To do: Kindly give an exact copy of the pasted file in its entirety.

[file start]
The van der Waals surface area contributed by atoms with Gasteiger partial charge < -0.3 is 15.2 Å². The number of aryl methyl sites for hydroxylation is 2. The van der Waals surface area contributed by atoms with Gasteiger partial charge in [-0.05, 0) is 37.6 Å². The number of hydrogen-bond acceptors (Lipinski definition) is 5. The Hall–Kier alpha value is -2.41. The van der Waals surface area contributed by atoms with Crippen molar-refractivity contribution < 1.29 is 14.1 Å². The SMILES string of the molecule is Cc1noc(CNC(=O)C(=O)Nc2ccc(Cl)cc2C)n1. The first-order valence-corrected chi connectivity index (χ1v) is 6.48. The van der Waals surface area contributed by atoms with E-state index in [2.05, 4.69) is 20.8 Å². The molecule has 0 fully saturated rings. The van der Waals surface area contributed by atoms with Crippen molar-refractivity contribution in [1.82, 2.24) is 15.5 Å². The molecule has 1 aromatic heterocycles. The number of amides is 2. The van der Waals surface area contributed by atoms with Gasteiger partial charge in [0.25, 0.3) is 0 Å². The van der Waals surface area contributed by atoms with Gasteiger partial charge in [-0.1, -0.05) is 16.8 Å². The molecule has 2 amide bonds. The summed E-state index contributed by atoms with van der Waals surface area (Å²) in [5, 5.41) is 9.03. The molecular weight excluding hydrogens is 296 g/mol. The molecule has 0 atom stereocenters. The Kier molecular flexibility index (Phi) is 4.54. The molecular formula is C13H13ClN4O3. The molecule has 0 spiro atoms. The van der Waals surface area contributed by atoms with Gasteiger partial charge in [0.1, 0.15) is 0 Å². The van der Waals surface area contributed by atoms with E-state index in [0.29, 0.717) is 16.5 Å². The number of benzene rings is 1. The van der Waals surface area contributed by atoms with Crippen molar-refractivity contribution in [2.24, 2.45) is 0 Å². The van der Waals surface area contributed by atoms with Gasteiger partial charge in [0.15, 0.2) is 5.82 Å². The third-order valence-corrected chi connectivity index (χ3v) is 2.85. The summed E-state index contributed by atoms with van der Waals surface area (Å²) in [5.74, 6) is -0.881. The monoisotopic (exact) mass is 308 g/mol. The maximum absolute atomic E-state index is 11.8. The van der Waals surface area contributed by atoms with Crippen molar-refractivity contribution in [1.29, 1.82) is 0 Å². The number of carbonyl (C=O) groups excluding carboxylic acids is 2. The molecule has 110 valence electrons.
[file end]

The van der Waals surface area contributed by atoms with Gasteiger partial charge < -0.3 is 15.2 Å². The number of aryl methyl sites for hydroxylation is 2. The van der Waals surface area contributed by atoms with Gasteiger partial charge in [-0.05, 0) is 37.6 Å². The number of hydrogen-bond acceptors (Lipinski definition) is 5. The Hall–Kier alpha value is -2.41. The van der Waals surface area contributed by atoms with Crippen molar-refractivity contribution < 1.29 is 14.1 Å². The SMILES string of the molecule is Cc1noc(CNC(=O)C(=O)Nc2ccc(Cl)cc2C)n1. The first-order valence-corrected chi connectivity index (χ1v) is 6.48. The van der Waals surface area contributed by atoms with E-state index in [2.05, 4.69) is 20.8 Å². The molecule has 0 fully saturated rings. The van der Waals surface area contributed by atoms with Crippen molar-refractivity contribution in [1.82, 2.24) is 15.5 Å². The molecule has 1 aromatic heterocycles. The number of amides is 2. The van der Waals surface area contributed by atoms with Gasteiger partial charge in [0.25, 0.3) is 0 Å². The van der Waals surface area contributed by atoms with Gasteiger partial charge in [-0.1, -0.05) is 16.8 Å². The molecule has 2 amide bonds. The summed E-state index contributed by atoms with van der Waals surface area (Å²) in [5, 5.41) is 9.03. The molecular weight excluding hydrogens is 296 g/mol. The molecule has 0 atom stereocenters. The Kier molecular flexibility index (Phi) is 4.54. The molecular formula is C13H13ClN4O3. The molecule has 0 spiro atoms. The van der Waals surface area contributed by atoms with Gasteiger partial charge in [0.1, 0.15) is 0 Å². The van der Waals surface area contributed by atoms with E-state index in [0.29, 0.717) is 16.5 Å². The number of benzene rings is 1. The van der Waals surface area contributed by atoms with Crippen molar-refractivity contribution in [2.24, 2.45) is 0 Å². The van der Waals surface area contributed by atoms with Gasteiger partial charge in [0.15, 0.2) is 5.82 Å². The third-order valence-corrected chi connectivity index (χ3v) is 2.85. The summed E-state index contributed by atoms with van der Waals surface area (Å²) in [5.74, 6) is -0.881. The monoisotopic (exact) mass is 308 g/mol. The maximum absolute atomic E-state index is 11.8. The van der Waals surface area contributed by atoms with Crippen molar-refractivity contribution in [1.29, 1.82) is 0 Å². The number of carbonyl (C=O) groups excluding carboxylic acids is 2. The molecule has 110 valence electrons.